The 2018 Monster Energy NASCAR Cup Series season is now one-quarter finished after the third short-track visit of the year to Richmond Raceway, the first short track weekend not to be plagued by weather delays.
Kyle Busch put the No. 18 Joe Gibbs Racing Toyota Camry in Victory Lane for the third week in a row, followed by Hendrick Motorsports’ Chase Elliott, and Busch’s JGR teammate, hometown favorite Denny Hamlin, in third. Team Penske’s Joey Logano was fourth, and Stewart-Haas Racing’s Kevin Harvick rounded out the top five.
To Busch’s recollection during his Victory Lane interview with Fox, it was the first time a Toyota had captured the Toyota Owners 400.
The track conditions changed often, there was passing and battles for the lead throughout (Logano, Bowyer and Kurt Busch at the end of stage 2 was a highlight), and except for the final eighty or so laps, the pace zipped by, wrapping up in an overtime sprint to the finish.
Not that it hasn’t already been mentioned, but this was Kyle Busch‘s third win in a row (with three different sponsors). Daytona wasn’t great, finishing 25th in his 13th attempt, but since then? Finishes of seventh, second, second, third, and second before the hat trick. Also, Rowdy is leading the standings with 415 points, he’s sat on the pole for two races and he’s won two stages. Plus he’s scored the most stage points (108) and playoff points (17) than anybody else.
For the second week in a row, Ryan Blaney had someone derail his race by spinning right in front of him. He wasn’t leading when it happened like last week at Bristol (35th place), but the lengthy repair job took what could have been another top-10 day and turned it into a 22nd-place result. He still sits comfortably within the playoffs cutoff, in ninth with 282 points.
At the site of his last win (in the spring race), Logano led 92 laps, won both stages and posted a top five. In the last five races, Sliced Bread has finished fifth, fifth, sixth, ninth and fourth. The only time he’s finished outside the top 10 this season was at ISM Raceway (Phoenix), where he ran 19th. His season average is 6.1, which is very good indeed.
This wasn’t the night for Richard Childress Racing. Of the main team, Austin Dillon led with a 15th-place run in the No. 3, while Daniel Hemric was never really a factor in his MENCS debut, finishing 32nd in the return of the No. 8. Ryan Newman was involved in a rare caution on lap 368 and finished next to last at 37th in the No. 31. Among the RCR satellite teams, Ty Dillon was the highest-finishing driver, piloting the Germain Racing No. 13 to 20th place.
Matt DiBenedetto drove the Go Fas Racing Ford to a 16th-place finish, the second top-20 result in three races for the underdog No. 32 squad. They finished 15th at Texas, but the lack of attrition (all but two of the 38 cars were classified as running at race’s end) at Richmond makes this result far more notable.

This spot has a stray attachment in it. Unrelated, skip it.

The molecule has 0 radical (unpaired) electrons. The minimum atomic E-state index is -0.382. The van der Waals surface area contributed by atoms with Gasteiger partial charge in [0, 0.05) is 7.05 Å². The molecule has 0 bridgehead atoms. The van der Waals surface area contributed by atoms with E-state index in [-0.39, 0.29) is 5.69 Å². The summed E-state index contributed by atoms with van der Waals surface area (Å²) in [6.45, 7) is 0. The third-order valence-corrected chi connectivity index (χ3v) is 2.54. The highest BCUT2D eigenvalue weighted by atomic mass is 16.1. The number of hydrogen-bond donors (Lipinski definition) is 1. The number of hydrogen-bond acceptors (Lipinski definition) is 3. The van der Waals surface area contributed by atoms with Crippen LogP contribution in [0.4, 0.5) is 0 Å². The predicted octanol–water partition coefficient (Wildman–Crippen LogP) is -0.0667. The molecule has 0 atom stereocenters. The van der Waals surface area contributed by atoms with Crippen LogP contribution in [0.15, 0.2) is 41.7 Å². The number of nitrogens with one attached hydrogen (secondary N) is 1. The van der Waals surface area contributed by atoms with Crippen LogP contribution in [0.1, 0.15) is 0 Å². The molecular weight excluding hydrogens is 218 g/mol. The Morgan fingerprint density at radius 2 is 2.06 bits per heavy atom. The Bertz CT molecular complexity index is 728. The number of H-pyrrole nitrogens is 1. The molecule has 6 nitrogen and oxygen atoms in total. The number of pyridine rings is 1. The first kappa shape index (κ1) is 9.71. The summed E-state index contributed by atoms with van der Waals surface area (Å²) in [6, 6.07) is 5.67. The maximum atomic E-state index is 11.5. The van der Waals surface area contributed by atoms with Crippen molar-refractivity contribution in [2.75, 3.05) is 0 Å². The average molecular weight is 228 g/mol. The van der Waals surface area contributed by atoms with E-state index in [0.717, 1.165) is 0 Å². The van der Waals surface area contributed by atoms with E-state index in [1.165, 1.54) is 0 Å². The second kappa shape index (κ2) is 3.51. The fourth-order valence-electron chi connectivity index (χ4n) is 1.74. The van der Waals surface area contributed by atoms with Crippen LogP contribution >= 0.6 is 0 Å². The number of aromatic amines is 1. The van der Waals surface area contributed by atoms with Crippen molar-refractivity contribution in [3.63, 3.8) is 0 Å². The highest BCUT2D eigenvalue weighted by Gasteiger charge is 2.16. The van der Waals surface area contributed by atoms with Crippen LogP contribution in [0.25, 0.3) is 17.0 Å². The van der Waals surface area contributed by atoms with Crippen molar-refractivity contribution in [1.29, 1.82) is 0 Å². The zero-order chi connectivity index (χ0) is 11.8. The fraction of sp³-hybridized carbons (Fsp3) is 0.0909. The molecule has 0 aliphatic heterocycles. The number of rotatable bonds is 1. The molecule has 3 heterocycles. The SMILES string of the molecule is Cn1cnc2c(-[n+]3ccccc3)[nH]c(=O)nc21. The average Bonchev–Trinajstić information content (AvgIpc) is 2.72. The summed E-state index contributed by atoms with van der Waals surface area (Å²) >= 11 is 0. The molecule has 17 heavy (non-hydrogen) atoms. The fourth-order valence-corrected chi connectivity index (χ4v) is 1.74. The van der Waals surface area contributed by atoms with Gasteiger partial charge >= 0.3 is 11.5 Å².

This is the third race out of the nine run so far without a single lap led by a Chevrolet. While Elliott qualified and finished with his Camaro ZL1 in second place, he stated that he didn’t feel the result was earned. Seven-time champion Johnson was sixth for his third top-10 of 2018, and while Chip Ganassi Racing’s Larson finished seventh, this race might be remembered for the bumper cars between Larson and his teammate Jamie McMurray under caution.
Paint Scheme of the Week
Paul Menard‘s No. 21 Wood Brothers Racing Ford was wrapped in Quaker State colors this week, and while the result (24th) wasn’t likely what they wanted, the green and gold color scheme looked great under the lights. Menard has been yo-yoing back and forth with results so far this season, after two top 10 runs at Daytona and Las Vegas, he’s finished 35th, 19th, 13th, 30th and 13th before this weekend.
Up next is Talladega Superspeedway, the largest track on the MENCS circuit at 2.67 miles. It’ll be chaos, like almost all restrictor-plate races, though hopefully not as much of a demolition derby as the last time NASCAR visited the Yellowhammer State. You can’t pick out a winner for certain, but a good bet would be on a Ford driver. Not just because of the recent dominance of Penske and SHR – though that is a factor, especially considering Ryan Blaney’s leading the pack for most of the Daytona 500 – but more because last year’s ‘Dega races were swept by Ricky Stenhouse Jr. and Brad Keselowski. In fact, the last five Talladega races have been won by Fusions, and six of the last seven, dating back to October 2014.
I’ll say either Ryan Blaney or Ricky Stenhouse Jr. will survive. Or a total dark horse will come from nowhere, like Keselowski’s 2009 win for Phoenix Racing:
The GEICO 500 begins around 2 p.m. ET on Sunday, April 29, with television coverage on Fox.
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